The Food and Drug Administration (FDA) regulates the U.S. sale of drugs and biological products, basing approval or licensure on evidence of the safety and effectiveness for a product's intended uses. Without that approval or licensure, a manufacturer may not distribute the product except for use in the clinical trials that will provide evidence to determine that product's safety and effectiveness. Under certain circumstances, however, FDA may permit the sponsor to provide an unapproved or unlicensed product to patients outside that standard regulatory framework. Two such mechanisms are expanded access to investigational drugs, commonly referred to as compassionate use, and emergency use authorisation. This book examines FDA policies on compassionate use and emergency use authorisations. It also describes how drugs are approved and come to market, including FDA's role in that process, and discusses FDA and industry roles once drugs are on the pharmacy shelves. Finally, this book describes why research on a drug's pharmacokinetics, safety, and effectiveness in children might be necessary; presents why the marketplace has not provided sufficient incentives to manufacturers of drugs approved for adult use to study their effects in children, and provides an overall understanding of FDA's authority to ensure that drugs prescribed to children are safe and effective.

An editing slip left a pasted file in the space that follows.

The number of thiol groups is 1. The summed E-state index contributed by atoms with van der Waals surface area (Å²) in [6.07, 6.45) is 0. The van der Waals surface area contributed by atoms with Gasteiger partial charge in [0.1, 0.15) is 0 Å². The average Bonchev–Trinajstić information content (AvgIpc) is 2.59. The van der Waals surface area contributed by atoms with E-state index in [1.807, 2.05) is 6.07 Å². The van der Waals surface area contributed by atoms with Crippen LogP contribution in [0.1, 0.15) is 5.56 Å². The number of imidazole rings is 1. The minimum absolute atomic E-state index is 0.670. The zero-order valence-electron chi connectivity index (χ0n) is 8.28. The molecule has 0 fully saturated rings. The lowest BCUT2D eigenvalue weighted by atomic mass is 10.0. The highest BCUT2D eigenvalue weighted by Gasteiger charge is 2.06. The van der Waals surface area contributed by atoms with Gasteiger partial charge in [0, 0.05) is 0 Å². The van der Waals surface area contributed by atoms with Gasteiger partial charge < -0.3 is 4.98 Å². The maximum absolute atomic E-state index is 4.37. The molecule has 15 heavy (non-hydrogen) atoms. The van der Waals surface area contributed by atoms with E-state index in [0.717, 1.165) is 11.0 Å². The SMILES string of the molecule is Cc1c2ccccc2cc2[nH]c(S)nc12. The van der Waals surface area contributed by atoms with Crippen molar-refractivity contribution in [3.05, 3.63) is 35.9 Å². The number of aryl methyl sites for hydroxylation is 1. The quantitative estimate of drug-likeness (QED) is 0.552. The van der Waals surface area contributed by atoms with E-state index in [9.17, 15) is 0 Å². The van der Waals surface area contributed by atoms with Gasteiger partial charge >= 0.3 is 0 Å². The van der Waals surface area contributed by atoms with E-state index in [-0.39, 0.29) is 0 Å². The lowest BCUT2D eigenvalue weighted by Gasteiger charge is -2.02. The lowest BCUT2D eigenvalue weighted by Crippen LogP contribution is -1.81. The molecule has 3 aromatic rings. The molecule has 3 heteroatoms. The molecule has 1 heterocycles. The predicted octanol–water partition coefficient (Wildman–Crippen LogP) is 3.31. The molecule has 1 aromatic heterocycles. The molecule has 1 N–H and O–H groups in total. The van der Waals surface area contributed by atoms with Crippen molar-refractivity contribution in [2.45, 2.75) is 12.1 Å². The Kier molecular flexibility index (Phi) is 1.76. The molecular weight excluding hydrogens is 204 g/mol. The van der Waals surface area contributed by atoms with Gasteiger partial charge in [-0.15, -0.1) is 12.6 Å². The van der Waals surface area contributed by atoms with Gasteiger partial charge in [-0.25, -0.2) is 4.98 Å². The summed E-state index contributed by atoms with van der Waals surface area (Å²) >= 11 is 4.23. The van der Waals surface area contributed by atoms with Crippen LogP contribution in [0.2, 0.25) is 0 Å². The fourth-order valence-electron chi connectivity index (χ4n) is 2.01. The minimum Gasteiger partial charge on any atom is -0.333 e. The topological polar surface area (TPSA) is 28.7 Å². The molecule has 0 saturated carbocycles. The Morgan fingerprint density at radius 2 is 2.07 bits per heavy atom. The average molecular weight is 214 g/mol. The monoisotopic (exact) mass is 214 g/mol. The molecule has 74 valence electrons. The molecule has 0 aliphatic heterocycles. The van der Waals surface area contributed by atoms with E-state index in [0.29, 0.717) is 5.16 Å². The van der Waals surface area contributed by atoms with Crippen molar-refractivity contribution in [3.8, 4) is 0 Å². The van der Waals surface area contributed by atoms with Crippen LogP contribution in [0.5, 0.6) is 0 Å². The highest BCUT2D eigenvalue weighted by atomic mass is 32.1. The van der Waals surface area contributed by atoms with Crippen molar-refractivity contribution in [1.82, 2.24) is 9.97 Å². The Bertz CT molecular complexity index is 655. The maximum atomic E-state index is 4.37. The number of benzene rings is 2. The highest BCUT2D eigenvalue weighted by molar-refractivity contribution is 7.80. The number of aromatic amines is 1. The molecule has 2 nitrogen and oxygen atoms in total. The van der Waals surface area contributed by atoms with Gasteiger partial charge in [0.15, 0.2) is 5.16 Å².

Table of contents
Preface; Access to Unapproved Drugs: FDA Policies on Compassionate Use & Emergency Use Authorization; How FDA Approves Drugs & Regulates Their Safety & Effectiveness; FDA’s Authority to Ensure That Drugs Prescribed to Children Are Safe & Effective; Index